Research shows that post-war suburbs, designed to house nuclear families in relative isolation, diminish casual interactions like the ones that are keeping Taranta sane. Americans who live in places that foster chance encounters with others — with walkable streets and close-in amenities — are twice as likely to talk with their neighbors as those who don’t. Less than one-third of these residents report feeling socially isolated, compared to 55 percent of people who live in places where happenstance interaction rarely occurs.
Living at the Salemi compound for 17 years, Dolan realized that its Mediterranean-style site plan fostered the kind of vibrant neighborly interaction that staves off isolation. The layout of the average American block — with front entrances around the external perimeter and private, fenced-off yards in the center — was essentially reversed here, where residents typically enter their homes through the commonly held central courtyard.
Having worked on at least 50 multi-family housing developments since 1985, Dolan has had time to experiment with different building scales, courtyard sizes and layouts. According to him, there are three main ways people interact with their neighbors: formal advances like knocking on the door, planned meetings at common destinations and unplanned interactions such as naturally crossing paths. It’s these last, most spontaneous interactions he believes are key to building community. “The way I know it’s working is when I see that people are leaving their doors open and wandering around barefoot, Dolan explains, “walking in and out of their neighbors’ houses.”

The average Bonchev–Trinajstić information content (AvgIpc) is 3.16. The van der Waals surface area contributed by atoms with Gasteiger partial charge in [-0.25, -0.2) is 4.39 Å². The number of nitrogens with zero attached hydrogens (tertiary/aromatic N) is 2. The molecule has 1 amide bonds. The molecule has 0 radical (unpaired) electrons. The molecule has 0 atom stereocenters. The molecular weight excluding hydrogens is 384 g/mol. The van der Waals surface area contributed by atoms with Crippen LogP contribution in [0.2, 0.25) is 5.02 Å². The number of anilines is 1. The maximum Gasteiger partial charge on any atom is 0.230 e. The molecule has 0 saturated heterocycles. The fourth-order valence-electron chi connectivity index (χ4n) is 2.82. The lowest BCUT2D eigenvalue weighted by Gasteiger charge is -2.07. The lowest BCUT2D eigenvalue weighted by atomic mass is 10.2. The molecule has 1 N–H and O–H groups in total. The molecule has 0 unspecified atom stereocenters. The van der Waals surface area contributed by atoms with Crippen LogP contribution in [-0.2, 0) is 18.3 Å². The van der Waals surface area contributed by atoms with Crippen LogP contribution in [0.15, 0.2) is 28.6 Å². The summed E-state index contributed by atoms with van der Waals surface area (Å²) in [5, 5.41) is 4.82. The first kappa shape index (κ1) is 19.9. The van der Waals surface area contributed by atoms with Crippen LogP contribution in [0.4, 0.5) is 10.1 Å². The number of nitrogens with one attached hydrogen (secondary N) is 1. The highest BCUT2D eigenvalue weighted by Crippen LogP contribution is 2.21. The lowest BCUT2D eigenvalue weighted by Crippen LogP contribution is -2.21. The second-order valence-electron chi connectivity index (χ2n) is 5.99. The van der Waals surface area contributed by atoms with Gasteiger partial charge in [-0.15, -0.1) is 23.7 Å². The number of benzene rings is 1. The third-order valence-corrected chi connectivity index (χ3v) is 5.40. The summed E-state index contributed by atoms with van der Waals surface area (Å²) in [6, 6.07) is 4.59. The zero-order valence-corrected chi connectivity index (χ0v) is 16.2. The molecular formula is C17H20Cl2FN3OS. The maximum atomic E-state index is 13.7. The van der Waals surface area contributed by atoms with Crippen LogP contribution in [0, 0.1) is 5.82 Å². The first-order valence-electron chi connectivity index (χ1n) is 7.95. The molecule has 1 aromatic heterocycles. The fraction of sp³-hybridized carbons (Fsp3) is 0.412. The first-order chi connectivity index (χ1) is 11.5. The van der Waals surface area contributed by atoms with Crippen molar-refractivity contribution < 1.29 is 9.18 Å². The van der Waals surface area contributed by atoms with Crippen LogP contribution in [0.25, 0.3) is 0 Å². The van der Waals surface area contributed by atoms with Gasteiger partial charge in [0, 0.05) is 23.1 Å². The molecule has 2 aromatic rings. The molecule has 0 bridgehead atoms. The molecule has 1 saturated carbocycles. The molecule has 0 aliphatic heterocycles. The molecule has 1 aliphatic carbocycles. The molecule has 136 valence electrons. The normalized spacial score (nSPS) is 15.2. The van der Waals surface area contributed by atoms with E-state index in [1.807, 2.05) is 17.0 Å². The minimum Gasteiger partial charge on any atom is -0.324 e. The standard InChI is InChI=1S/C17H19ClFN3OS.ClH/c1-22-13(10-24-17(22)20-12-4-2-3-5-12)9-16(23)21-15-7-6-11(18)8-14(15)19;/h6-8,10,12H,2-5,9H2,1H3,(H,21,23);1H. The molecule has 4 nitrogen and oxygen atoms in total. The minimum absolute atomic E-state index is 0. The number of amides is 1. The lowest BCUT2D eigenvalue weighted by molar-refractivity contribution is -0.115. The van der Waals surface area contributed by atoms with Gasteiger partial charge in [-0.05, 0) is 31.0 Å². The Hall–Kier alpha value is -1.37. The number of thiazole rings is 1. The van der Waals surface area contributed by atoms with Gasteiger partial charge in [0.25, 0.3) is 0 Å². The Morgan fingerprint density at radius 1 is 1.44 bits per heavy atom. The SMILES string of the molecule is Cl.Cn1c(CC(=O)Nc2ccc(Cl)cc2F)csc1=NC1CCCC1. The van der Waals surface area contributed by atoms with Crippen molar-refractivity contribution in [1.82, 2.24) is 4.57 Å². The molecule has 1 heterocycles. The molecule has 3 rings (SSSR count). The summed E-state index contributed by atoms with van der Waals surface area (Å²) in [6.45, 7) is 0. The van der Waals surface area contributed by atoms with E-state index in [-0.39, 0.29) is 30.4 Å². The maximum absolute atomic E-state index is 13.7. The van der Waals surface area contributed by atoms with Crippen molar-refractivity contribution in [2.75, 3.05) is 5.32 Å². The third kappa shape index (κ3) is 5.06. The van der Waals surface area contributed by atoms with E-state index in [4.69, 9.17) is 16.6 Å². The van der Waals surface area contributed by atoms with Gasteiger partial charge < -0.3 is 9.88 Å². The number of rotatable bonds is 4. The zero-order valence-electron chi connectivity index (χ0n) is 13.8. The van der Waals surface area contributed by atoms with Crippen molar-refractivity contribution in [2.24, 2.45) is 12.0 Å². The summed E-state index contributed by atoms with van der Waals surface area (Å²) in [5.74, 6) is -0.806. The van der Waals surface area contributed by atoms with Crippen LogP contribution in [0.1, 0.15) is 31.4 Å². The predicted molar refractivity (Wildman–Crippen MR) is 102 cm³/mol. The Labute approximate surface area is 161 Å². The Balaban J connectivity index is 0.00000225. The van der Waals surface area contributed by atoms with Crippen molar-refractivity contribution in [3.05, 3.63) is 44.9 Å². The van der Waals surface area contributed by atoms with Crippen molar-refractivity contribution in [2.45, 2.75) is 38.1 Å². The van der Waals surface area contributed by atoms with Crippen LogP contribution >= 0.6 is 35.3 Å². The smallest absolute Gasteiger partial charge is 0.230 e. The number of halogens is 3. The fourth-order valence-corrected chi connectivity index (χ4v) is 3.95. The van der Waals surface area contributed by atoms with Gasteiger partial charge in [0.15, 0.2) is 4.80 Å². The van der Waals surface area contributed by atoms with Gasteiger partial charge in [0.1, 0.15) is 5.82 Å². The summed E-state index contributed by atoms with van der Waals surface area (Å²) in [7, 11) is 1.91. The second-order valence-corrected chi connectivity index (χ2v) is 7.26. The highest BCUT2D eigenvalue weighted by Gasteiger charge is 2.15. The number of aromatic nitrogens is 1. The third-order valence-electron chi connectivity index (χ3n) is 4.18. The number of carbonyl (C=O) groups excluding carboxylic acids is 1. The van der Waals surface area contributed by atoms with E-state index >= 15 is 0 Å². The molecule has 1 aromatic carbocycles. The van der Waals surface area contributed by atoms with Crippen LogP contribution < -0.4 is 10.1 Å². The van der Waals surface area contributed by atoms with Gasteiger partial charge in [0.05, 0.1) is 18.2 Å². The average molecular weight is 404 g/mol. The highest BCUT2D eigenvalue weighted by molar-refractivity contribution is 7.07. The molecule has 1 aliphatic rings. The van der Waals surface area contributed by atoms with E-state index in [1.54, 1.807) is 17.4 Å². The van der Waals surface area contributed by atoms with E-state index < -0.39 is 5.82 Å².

The secret to fostering this casual social cohesion is crafting the right scale of shared space, maximizing interaction while allowing for privacy and distance. Dolan cites courtyards of around 30 by 35-to-50 feet as a sweet spot. If the courtyard is too large, it starts to function like a quadrangle — people take different paths, missing those spontaneous encounters. “Beyond maybe six to eight or ten units maximum, you want a second courtyard, or a third. You want people to identify with that space, to feel like it’s ‘ours.’” He has also found that a mix of renters and owners generates a dynamic space. “You get some turnover, and a mix of people at different stages in their lives.”
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While Dolan hasn’t designed these buildings specifically in relation to social distancing guidelines, he believes the courtyard community model will continue to work well for this need. Townhouses surrounding courtyards, which he has found to be especially desirable, can be built without common indoor elevators and corridors, minimizing the potential virus transmission vectors of surfaces and airspace shared by many families.
A 2015 study led by Jamie Anderson at the University of Cambridge’s Well-Being Institute found that living in such a neighborhood was linked to higher engagement with healthy behaviors. The study compared two Cambridge neighborhoods of “terraced” dwellings (equivalent to row houses): one laid out in a traditional British pattern with each home having its own small private backyard, and another where the majority of outdoor space was held communally in internal courtyards and community gardens. In the communal layout, where only 25 percent of homes had private outdoor space, residents were significantly more likely to connect socially.